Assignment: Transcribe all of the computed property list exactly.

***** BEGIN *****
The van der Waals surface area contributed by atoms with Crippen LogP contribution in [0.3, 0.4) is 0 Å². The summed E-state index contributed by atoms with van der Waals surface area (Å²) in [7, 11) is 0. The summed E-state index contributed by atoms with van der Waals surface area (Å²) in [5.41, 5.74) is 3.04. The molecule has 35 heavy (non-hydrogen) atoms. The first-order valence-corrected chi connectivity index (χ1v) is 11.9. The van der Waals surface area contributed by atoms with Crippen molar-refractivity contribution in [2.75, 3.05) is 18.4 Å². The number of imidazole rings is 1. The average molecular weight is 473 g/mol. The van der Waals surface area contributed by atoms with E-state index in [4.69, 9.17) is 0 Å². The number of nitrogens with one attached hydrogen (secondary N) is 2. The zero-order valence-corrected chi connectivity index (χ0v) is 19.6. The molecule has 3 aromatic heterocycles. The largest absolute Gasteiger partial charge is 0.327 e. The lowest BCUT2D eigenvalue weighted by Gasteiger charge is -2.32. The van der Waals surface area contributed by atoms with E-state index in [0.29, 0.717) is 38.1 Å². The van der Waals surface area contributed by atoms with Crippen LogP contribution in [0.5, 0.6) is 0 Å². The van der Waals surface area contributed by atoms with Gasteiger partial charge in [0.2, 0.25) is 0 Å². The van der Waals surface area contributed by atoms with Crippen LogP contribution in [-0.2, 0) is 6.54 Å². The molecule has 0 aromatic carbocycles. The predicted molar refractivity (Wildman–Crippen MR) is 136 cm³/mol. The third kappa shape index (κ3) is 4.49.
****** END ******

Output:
The van der Waals surface area contributed by atoms with Crippen LogP contribution in [0.3, 0.4) is 0 Å². The summed E-state index contributed by atoms with van der Waals surface area (Å²) in [7, 11) is 0. The summed E-state index contributed by atoms with van der Waals surface area (Å²) in [5.41, 5.74) is 3.04. The molecule has 35 heavy (non-hydrogen) atoms. The first-order valence-corrected chi connectivity index (χ1v) is 11.9. The van der Waals surface area contributed by atoms with Crippen molar-refractivity contribution in [2.75, 3.05) is 18.4 Å². The number of imidazole rings is 1. The average molecular weight is 473 g/mol. The van der Waals surface area contributed by atoms with E-state index in [4.69, 9.17) is 0 Å². The number of nitrogens with one attached hydrogen (secondary N) is 2. The zero-order valence-corrected chi connectivity index (χ0v) is 19.6. The molecule has 3 aromatic heterocycles. The largest absolute Gasteiger partial charge is 0.327 e. The lowest BCUT2D eigenvalue weighted by Gasteiger charge is -2.32. The van der Waals surface area contributed by atoms with E-state index in [0.29, 0.717) is 38.1 Å². The van der Waals surface area contributed by atoms with Crippen LogP contribution in [0.5, 0.6) is 0 Å². The van der Waals surface area contributed by atoms with Gasteiger partial charge in [0.2, 0.25) is 0 Å². The van der Waals surface area contributed by atoms with Crippen LogP contribution in [-0.2, 0) is 6.54 Å². The molecule has 0 aromatic carbocycles. The predicted molar refractivity (Wildman–Crippen MR) is 136 cm³/mol. The third kappa shape index (κ3) is 4.49.